Commentary, Military Postcards

Gory, Gory, what a Hell of a… National Airborne Day

Curtiss : C-46 : Commando

In honor of National Airborne Day, here’s a bit of dark paratrooper humor.

Presumably intended to instill proper respect for the grim dangers of jump school, Blood on the Risers has been sung by U.S. Army Airborne trainees since WWII and follows the tune of Battle Hymn of the Republic.

Have a listen.

Blood on the Risers

He was just a rookie trooper and he surely shook with fright,

He checked all his equipment and made sure his pack was tight;

He had to sit and listen to those awful engines roar,

“You ain’t gonna jump no more!”

(CHORUS)

Gory, gory, what a hell of a way to die,

Gory, gory, what a hell of a way to die,

Gory, gory, what a hell of a way to die,

He ain’t gonna jump no more!

“Is everybody happy?” cried the Sergeant looking up,

Our Hero feebly answered “Yes,” and then they stood him up;

He jumped into the icy blast, his static line unhooked,

And he ain’t gonna jump no more.

Continue reading “Gory, Gory, what a Hell of a… National Airborne Day”

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Commentary, United States

Following Buddy Marress, WWII G.I.

I was excited to find Buddy’s postcards because of the longer story they reveal.

Buddy was born in 1918. His enlistment record indicates that he worked in the education field and had completed 3 years of college. (I don’t often try to look up the names on my postcards, but since I had so much information, in this case I gave it a shot.)

Postcard Timeline

Enlisted: May 23, 1942 – Fort Oglethorpe, GA (age 23, unmarried at time of enlistment)

Source: National Archives Enlistment Record

Date Sent from Current Unit/Base Rank Recipient Name Recipient location
26-Aug-42 Salt Lake City, Utah Army Air Base, Salt Lake Pvt Gladys Bell Lobelville, Tn
5-Apr-43 St Louis, Missouri 21st Sqd. Topeka, Ks ? Mrs. E Bell Lobelville, Tn
29-Aug-43 Topeka, Kansas 21st Sqd. Topeka, Ks Sgt Mrs. L. H. Marress Lobelville, Tn
13-Sep-43 Topeka, Kansas 21st Sqd. Topeka, Ks ? Mrs. L. H. Marress Lobelville, Tn
9-Apr-44 Topeka, Kansas 25th Adr’m Sq. (S) Cpl. Gladys Marress Linden, Tn

It seems that Miss Gladys Bell became Mrs. Marress during the summer of 1943.

Buddy Marress’s wife is buried in Perry County Tennessee: Marress, Gladys Bell, Apr. 1916-Dec. 9, 1989, “Wife of Loyd Marress”

bonds-topeka-army-airfield
Topeka Army Airfield http://9thbombgroup.org/99th-BS-files/war-bonds/they-bought-bonds.html

 

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Commentary

Remembering on Memorial Day 2017

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I have a special passion for finding military postcards because they hit home for me, personally. Many of my immediate family members have served in the military, and I have lived overseas myself. These messages provide a fascinating peek into the daily lives of service members, and I will continue to post more military postcards from my collection in the coming months.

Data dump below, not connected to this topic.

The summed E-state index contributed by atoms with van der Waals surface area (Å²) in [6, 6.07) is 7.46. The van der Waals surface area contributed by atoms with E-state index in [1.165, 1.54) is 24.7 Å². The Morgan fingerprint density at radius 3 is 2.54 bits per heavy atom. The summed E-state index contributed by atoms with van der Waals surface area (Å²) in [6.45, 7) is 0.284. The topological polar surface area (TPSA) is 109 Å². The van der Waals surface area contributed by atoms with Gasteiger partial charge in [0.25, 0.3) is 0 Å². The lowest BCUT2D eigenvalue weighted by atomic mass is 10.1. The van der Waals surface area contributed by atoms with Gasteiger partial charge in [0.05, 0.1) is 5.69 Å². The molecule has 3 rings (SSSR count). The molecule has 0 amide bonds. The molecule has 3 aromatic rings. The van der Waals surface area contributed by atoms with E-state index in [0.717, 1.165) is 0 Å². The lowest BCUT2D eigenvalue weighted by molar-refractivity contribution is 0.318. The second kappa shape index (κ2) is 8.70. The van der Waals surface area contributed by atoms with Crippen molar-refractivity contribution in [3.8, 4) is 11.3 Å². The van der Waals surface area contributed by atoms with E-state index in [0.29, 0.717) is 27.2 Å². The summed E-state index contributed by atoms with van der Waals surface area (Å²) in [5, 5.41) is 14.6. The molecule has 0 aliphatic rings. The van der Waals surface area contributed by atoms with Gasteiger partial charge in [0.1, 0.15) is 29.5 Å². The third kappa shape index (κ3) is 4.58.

Lost Greetings Military Postcards, to date

World War I

Another view of the Castle [1919 – Marseilles, France]

The Great War [1919, France]

World War II

Postcards sent by Sgt Buddy Marress [Series of 5]

And the war is over. [1945, PA]

1950s

Nice spot in the Azores [1953, Portugal]

U.S. Troops Surrounded by Holiday Mail During WWII

“U.S. troops almost buried by parcels do their best to handle that year’s holiday mail.”


Memorial Day Remains Relevant

American service members from every generation have fallen, from the Revolutionary War through the present. These are the members of the military who we have lost so far in 2017.

Link: 2017 Fallen (Military Times)

Please remember them and their families. In the U.S., Memorial Day honors those who have paid the utmost price for the freedom of others. I hope that you take a moment to honor those who did not come home and those who loved them.

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Commentary, Postal History

Is National Air Mail Week still a thing?

It seems that the “National –insert cause here– Week” concept has been around for much longer than I thought.

At its introduction, one had to pay a premium for air mail service (24 cents) compared to regular first-class mail (3 cents). With the serious occupational hazards the first air mail pilots endured, I think the price was justified.

According to Edward A. Keogh, 1927, the earliest Air Mail service in the United States carried many more postcards than other type of mail, by a landslide, though the dates over which this tally was amassed is unclear.

Postcards 32,415 87%
Letters 3,993 11%
Circulars 1,062 3%
Total 37470

Though postcards are becoming rarer, we are now more dependent on air transport of mail than ever. How could we get our online purchases “over-nighted” without our packages continuing to take to the sky?


 

Side note: Philately is far too competitive for my taste, but I recently learned more about the famous “Inverted Jenny” stamp, the holy grail of stamp collectors valued at about $1 million. The stamp came about because of the rush to produce the 24 cent air mail postage. I much prefer the humanity that is revealed on vintage send postcards, but it’s also a hobby that’s much easier on the wallet than stamp collecting.